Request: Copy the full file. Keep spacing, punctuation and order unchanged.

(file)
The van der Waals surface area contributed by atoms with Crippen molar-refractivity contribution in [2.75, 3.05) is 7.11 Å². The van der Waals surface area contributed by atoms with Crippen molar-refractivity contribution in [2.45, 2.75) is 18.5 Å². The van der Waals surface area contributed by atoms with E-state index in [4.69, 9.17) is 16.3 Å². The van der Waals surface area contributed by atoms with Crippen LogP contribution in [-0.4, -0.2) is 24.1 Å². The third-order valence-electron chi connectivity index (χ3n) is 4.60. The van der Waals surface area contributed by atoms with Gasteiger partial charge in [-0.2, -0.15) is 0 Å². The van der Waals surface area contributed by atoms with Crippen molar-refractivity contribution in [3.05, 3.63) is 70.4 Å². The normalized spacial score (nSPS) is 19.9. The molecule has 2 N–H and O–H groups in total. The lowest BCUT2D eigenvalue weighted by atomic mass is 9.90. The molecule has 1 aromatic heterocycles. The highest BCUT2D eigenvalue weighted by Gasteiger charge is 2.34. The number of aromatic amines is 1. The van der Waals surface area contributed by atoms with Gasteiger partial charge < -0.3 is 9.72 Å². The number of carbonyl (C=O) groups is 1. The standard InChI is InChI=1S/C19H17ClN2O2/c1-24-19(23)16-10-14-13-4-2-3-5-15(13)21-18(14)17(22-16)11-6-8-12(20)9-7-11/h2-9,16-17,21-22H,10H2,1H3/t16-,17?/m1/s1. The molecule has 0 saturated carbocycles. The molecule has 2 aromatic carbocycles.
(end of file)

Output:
The van der Waals surface area contributed by atoms with Crippen molar-refractivity contribution in [2.75, 3.05) is 7.11 Å². The van der Waals surface area contributed by atoms with Crippen molar-refractivity contribution in [2.45, 2.75) is 18.5 Å². The van der Waals surface area contributed by atoms with E-state index in [4.69, 9.17) is 16.3 Å². The van der Waals surface area contributed by atoms with Crippen LogP contribution in [-0.4, -0.2) is 24.1 Å². The third-order valence-electron chi connectivity index (χ3n) is 4.60. The van der Waals surface area contributed by atoms with Gasteiger partial charge in [-0.2, -0.15) is 0 Å². The van der Waals surface area contributed by atoms with Crippen molar-refractivity contribution in [3.05, 3.63) is 70.4 Å². The normalized spacial score (nSPS) is 19.9. The molecule has 2 N–H and O–H groups in total. The lowest BCUT2D eigenvalue weighted by atomic mass is 9.90. The molecule has 1 aromatic heterocycles. The highest BCUT2D eigenvalue weighted by Gasteiger charge is 2.34. The number of aromatic amines is 1. The van der Waals surface area contributed by atoms with Gasteiger partial charge < -0.3 is 9.72 Å². The number of carbonyl (C=O) groups is 1. The standard InChI is InChI=1S/C19H17ClN2O2/c1-24-19(23)16-10-14-13-4-2-3-5-15(13)21-18(14)17(22-16)11-6-8-12(20)9-7-11/h2-9,16-17,21-22H,10H2,1H3/t16-,17?/m1/s1. The molecule has 0 saturated carbocycles. The molecule has 2 aromatic carbocycles.